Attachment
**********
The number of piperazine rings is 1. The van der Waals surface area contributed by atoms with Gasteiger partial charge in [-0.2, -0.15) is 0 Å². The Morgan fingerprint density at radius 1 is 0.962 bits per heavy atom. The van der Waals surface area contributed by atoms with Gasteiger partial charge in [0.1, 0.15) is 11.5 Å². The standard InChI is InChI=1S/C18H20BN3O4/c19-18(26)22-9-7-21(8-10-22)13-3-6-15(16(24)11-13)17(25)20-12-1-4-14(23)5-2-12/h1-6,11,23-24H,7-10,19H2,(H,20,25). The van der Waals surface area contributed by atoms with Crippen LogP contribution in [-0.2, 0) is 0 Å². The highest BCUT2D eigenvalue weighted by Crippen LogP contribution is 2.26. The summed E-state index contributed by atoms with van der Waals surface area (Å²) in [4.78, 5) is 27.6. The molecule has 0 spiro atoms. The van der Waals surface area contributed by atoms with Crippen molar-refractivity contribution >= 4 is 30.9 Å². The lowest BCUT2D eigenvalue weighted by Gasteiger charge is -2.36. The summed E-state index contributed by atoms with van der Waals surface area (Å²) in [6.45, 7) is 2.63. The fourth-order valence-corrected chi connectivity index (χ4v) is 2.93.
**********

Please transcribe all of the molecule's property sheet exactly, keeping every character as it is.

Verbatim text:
The number of piperazine rings is 1. The van der Waals surface area contributed by atoms with Gasteiger partial charge in [-0.2, -0.15) is 0 Å². The Morgan fingerprint density at radius 1 is 0.962 bits per heavy atom. The van der Waals surface area contributed by atoms with Gasteiger partial charge in [0.1, 0.15) is 11.5 Å². The standard InChI is InChI=1S/C18H20BN3O4/c19-18(26)22-9-7-21(8-10-22)13-3-6-15(16(24)11-13)17(25)20-12-1-4-14(23)5-2-12/h1-6,11,23-24H,7-10,19H2,(H,20,25). The van der Waals surface area contributed by atoms with Crippen LogP contribution in [-0.2, 0) is 0 Å². The highest BCUT2D eigenvalue weighted by Crippen LogP contribution is 2.26. The summed E-state index contributed by atoms with van der Waals surface area (Å²) in [4.78, 5) is 27.6. The molecule has 0 spiro atoms. The van der Waals surface area contributed by atoms with Crippen molar-refractivity contribution >= 4 is 30.9 Å². The lowest BCUT2D eigenvalue weighted by Gasteiger charge is -2.36. The summed E-state index contributed by atoms with van der Waals surface area (Å²) in [6.45, 7) is 2.63. The fourth-order valence-corrected chi connectivity index (χ4v) is 2.93.